On February 11 1760, Colonel Baron Baumbach was promoted to major-general and Paul Anton Count Serimann was transferred from Tillier Infantry and promoted to colonel and commander of the regiment. In early June, the 2 field battalions of the regiment (now counting 1,362 men) were attached to Daun's Grand Army in FML Guasco's Division. This army had taken position near Dresden in Saxony. On September 17, the two field battalions were present at the Combat of Hochgiersdorf as part of Daun's Main Army. On November 3, these two field battalions took part in the Battle of Torgau where they were deployed in the second line of the infantry centre in Brinken's Brigade. Colonel Count Serimann distinguished himself during the attacks on the Siptitz Hills, his regiment captured 4 Prussian flags and lost two officers and 99 men killed; 10 officers, 31 grenadiers and 102 fusiliers wounded; and 5 officers, 20 grenadiers and 84 fusiliers taken prisoners. The winter-quarters of the regiment were around Plauen in Saxony. In July, the garrison battalion had been transferred from Vienna to Olmütz (present-day Olomouc/CZ).
In May 1761, the regiment was attached to the 16,000 men strong corps under the command of GdC O´Donell and FZM Sincère posted in Upper Lusatia. On 13 May, it arrived at Zittau and, shortly afterwards, effected a junction with Loudon's Corps in Silesia. On October 1, one battalion of the regiment took part in the storming of Schweidnitz where it was attached to the second column. After the surrender of Schweidnitz, one battalion and one grenadier coy of the regiment (for a total of 610 men) formed part of the garrison of the fortress.
On May 12 1762, Daun took command of the Army in Silesia and concentrated it near Schweidnitz. The two field battalions and the grenadiers of the regiment were part of this army. On June 9, Daun sent some troops to reinforce the garrison of Schweidnitz. Lieutenant-Colonel Count Breda with two companies of the regiment (226 men) formed part of these reinforcements. The other part of the regiment remained with FML Brentano's Corps. On June 6, Brentano's Corps was attacked by the Prussians and, in the Combat of Adelsbach managed to drive them back. On August 16, the regiment took part in the Battle of Reichenbach where it suffered from the fire of the Prussian artillery, losing 4 men killed and 2 officers and 11 men wounded. After the surrender of Schweidnitz to the Prussians, on October 9, Lieutenant-Colonel Count Breda and his detachment became prisoners of war. Brentano's Corps went to Saxony where it was allocated to Hadik's Corps. It took up its winter quarters near Dölnitz.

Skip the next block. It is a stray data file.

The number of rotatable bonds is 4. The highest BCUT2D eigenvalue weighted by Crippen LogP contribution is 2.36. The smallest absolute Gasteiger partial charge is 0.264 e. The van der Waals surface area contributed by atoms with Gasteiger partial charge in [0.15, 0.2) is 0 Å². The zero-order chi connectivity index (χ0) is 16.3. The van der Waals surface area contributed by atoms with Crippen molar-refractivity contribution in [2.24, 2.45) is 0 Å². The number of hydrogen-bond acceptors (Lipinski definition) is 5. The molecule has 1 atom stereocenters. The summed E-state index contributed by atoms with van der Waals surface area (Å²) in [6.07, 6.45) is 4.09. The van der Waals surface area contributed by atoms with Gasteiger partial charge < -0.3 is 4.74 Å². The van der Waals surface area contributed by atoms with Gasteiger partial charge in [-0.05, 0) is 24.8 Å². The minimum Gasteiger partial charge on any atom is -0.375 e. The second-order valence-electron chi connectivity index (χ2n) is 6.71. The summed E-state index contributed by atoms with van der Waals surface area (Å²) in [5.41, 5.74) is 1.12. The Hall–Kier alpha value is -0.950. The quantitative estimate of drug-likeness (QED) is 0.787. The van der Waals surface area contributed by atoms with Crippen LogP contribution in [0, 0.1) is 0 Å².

In 1763, the regiment remained in Saxony until March and then marched to Bohemia and, in June to Styria in Austria.
For the moment we have very few information on the uniform in 1756, at the outbreak of the war. Most of our references describe the uniform in 1762. However, Muhsfeldt, Wrede and Schirmer mention that, in 1756-57, the coat was white lined blue (therefore blue turnbacks), the distinctive colour was blue and the waistcoat and breeches were blue. Therefore, the uniform at the beginning of the war seems to have been quite different from the uniform of 1762.
|Neckstock||one red and one black (for parades the regimental commanders agreed before on the colour of the neckstocks)|
|Coat||white lined white with 3 yellow buttons under the right lapel and 1 yellow button in the small of the back on each side
|Waistcoat||white with 2 rows of small yellow buttons (3-3-3) and with horizontal pockets, each with 3 yellow buttons|
|Gaiters||one pair of black (for winter) and one pair of white gaiters (for summer and parade)|
Troopers were armed with a musket (Model 1745 for fusiliers, Model 1754 for grenadiers). Grenadiers carried a sabre while fusiliers carried only a bayonet.
The Bautzener Handschrift illustrates a totally different uniform with red distinctives.
Donath illustrates the following differences:
- black tricorne laced white; white strap with a yellow button; no pompom; a white within blue tassel in each lateral corne
- light blue instead of deep blue distinctive
Knötel illustrates the following differences:
- a white within blue tassel in each lateral corne of the tricorne
- light blue instead of deep blue distinctive
no information available yet
The officers wore the same uniform as the privates with the following exceptions:
- tricorne lined gold and bordered with white plumes with a white and green cockade
- black neckstock
- pockets edged gold
- no turnbacks
- no shoulder strap
- yellow and black silk sash